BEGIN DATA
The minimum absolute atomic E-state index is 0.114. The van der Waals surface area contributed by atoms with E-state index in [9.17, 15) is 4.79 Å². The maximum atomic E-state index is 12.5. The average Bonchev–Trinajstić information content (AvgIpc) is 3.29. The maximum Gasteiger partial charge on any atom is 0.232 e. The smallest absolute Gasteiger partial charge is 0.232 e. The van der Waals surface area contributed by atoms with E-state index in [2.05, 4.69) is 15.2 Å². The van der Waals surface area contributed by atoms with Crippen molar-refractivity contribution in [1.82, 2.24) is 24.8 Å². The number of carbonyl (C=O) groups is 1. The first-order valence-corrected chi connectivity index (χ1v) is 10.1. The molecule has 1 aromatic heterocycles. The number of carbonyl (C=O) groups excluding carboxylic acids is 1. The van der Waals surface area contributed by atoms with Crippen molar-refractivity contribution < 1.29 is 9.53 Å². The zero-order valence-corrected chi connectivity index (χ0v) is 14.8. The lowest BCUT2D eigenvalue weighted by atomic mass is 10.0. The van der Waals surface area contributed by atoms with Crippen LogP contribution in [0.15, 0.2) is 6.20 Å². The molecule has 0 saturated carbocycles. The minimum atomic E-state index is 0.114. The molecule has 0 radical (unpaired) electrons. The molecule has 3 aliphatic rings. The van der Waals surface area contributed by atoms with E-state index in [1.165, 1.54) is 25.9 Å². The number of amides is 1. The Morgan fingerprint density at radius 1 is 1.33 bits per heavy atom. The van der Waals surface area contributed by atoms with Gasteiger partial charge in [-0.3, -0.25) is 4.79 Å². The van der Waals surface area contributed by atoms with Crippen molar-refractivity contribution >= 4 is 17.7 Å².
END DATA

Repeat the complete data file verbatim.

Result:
The minimum absolute atomic E-state index is 0.114. The van der Waals surface area contributed by atoms with E-state index in [9.17, 15) is 4.79 Å². The maximum atomic E-state index is 12.5. The average Bonchev–Trinajstić information content (AvgIpc) is 3.29. The maximum Gasteiger partial charge on any atom is 0.232 e. The smallest absolute Gasteiger partial charge is 0.232 e. The van der Waals surface area contributed by atoms with E-state index in [2.05, 4.69) is 15.2 Å². The van der Waals surface area contributed by atoms with Crippen molar-refractivity contribution in [1.82, 2.24) is 24.8 Å². The number of carbonyl (C=O) groups is 1. The first-order valence-corrected chi connectivity index (χ1v) is 10.1. The molecule has 1 aromatic heterocycles. The number of carbonyl (C=O) groups excluding carboxylic acids is 1. The van der Waals surface area contributed by atoms with Crippen molar-refractivity contribution < 1.29 is 9.53 Å². The zero-order valence-corrected chi connectivity index (χ0v) is 14.8. The lowest BCUT2D eigenvalue weighted by atomic mass is 10.0. The van der Waals surface area contributed by atoms with Crippen LogP contribution in [0.15, 0.2) is 6.20 Å². The molecule has 0 saturated carbocycles. The minimum atomic E-state index is 0.114. The molecule has 0 radical (unpaired) electrons. The molecule has 3 aliphatic rings. The van der Waals surface area contributed by atoms with E-state index in [1.165, 1.54) is 25.9 Å². The number of amides is 1. The Morgan fingerprint density at radius 1 is 1.33 bits per heavy atom. The van der Waals surface area contributed by atoms with Gasteiger partial charge in [-0.3, -0.25) is 4.79 Å². The van der Waals surface area contributed by atoms with Crippen molar-refractivity contribution >= 4 is 17.7 Å².